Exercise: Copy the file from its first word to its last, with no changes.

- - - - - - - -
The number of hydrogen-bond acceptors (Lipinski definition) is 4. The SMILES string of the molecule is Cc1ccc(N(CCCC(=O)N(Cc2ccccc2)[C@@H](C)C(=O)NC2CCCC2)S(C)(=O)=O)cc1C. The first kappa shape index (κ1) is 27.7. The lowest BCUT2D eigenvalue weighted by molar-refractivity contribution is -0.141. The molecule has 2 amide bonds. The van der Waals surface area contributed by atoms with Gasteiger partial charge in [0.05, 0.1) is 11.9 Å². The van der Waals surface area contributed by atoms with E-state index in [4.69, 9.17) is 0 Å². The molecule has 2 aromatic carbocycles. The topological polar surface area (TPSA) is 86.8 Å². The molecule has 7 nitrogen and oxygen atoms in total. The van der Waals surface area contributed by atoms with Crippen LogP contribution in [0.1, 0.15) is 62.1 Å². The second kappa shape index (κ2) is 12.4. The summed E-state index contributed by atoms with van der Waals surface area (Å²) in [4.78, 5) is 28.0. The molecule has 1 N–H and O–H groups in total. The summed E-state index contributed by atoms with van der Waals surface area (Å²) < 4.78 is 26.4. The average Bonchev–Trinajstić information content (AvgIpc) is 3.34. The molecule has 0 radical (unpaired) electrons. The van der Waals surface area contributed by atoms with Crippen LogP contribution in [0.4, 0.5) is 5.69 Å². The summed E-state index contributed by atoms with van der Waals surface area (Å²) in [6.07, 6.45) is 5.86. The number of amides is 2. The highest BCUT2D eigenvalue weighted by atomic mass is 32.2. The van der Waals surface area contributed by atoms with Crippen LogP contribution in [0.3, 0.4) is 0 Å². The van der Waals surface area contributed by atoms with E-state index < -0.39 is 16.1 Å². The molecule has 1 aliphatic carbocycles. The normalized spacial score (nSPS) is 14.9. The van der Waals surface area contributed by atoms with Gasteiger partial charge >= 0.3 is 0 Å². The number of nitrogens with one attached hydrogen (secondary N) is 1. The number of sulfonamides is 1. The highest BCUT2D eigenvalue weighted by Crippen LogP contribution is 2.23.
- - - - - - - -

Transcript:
The number of hydrogen-bond acceptors (Lipinski definition) is 4. The SMILES string of the molecule is Cc1ccc(N(CCCC(=O)N(Cc2ccccc2)[C@@H](C)C(=O)NC2CCCC2)S(C)(=O)=O)cc1C. The first kappa shape index (κ1) is 27.7. The lowest BCUT2D eigenvalue weighted by molar-refractivity contribution is -0.141. The molecule has 2 amide bonds. The van der Waals surface area contributed by atoms with Gasteiger partial charge in [0.05, 0.1) is 11.9 Å². The van der Waals surface area contributed by atoms with E-state index in [4.69, 9.17) is 0 Å². The molecule has 2 aromatic carbocycles. The topological polar surface area (TPSA) is 86.8 Å². The molecule has 7 nitrogen and oxygen atoms in total. The van der Waals surface area contributed by atoms with Crippen LogP contribution in [0.1, 0.15) is 62.1 Å². The second kappa shape index (κ2) is 12.4. The summed E-state index contributed by atoms with van der Waals surface area (Å²) in [4.78, 5) is 28.0. The molecule has 1 N–H and O–H groups in total. The summed E-state index contributed by atoms with van der Waals surface area (Å²) < 4.78 is 26.4. The average Bonchev–Trinajstić information content (AvgIpc) is 3.34. The molecule has 0 radical (unpaired) electrons. The van der Waals surface area contributed by atoms with Crippen LogP contribution in [0.4, 0.5) is 5.69 Å². The summed E-state index contributed by atoms with van der Waals surface area (Å²) in [6.07, 6.45) is 5.86. The number of amides is 2. The highest BCUT2D eigenvalue weighted by atomic mass is 32.2. The van der Waals surface area contributed by atoms with Crippen LogP contribution in [0.3, 0.4) is 0 Å². The van der Waals surface area contributed by atoms with E-state index < -0.39 is 16.1 Å². The molecule has 1 aliphatic carbocycles. The normalized spacial score (nSPS) is 14.9. The van der Waals surface area contributed by atoms with Gasteiger partial charge >= 0.3 is 0 Å². The number of nitrogens with one attached hydrogen (secondary N) is 1. The number of sulfonamides is 1. The highest BCUT2D eigenvalue weighted by Crippen LogP contribution is 2.23.